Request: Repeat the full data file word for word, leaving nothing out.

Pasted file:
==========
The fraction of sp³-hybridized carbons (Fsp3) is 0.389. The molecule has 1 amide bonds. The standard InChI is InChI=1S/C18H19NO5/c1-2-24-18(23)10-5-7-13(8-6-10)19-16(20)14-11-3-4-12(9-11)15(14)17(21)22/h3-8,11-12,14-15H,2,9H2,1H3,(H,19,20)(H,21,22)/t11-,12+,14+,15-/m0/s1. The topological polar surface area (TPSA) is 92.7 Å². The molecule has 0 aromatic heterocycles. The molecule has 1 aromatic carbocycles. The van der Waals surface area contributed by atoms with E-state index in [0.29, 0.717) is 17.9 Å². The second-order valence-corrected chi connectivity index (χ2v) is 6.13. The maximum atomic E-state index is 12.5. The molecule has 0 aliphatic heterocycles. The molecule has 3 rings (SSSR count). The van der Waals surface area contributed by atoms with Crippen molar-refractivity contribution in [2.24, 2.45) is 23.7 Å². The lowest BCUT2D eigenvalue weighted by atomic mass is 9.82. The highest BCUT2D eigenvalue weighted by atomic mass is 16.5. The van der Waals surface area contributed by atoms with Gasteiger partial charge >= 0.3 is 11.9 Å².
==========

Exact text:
The fraction of sp³-hybridized carbons (Fsp3) is 0.389. The molecule has 1 amide bonds. The standard InChI is InChI=1S/C18H19NO5/c1-2-24-18(23)10-5-7-13(8-6-10)19-16(20)14-11-3-4-12(9-11)15(14)17(21)22/h3-8,11-12,14-15H,2,9H2,1H3,(H,19,20)(H,21,22)/t11-,12+,14+,15-/m0/s1. The topological polar surface area (TPSA) is 92.7 Å². The molecule has 0 aromatic heterocycles. The molecule has 1 aromatic carbocycles. The van der Waals surface area contributed by atoms with E-state index in [0.29, 0.717) is 17.9 Å². The second-order valence-corrected chi connectivity index (χ2v) is 6.13. The maximum atomic E-state index is 12.5. The molecule has 0 aliphatic heterocycles. The molecule has 3 rings (SSSR count). The van der Waals surface area contributed by atoms with Crippen molar-refractivity contribution in [2.24, 2.45) is 23.7 Å². The lowest BCUT2D eigenvalue weighted by atomic mass is 9.82. The highest BCUT2D eigenvalue weighted by atomic mass is 16.5. The van der Waals surface area contributed by atoms with Gasteiger partial charge >= 0.3 is 11.9 Å².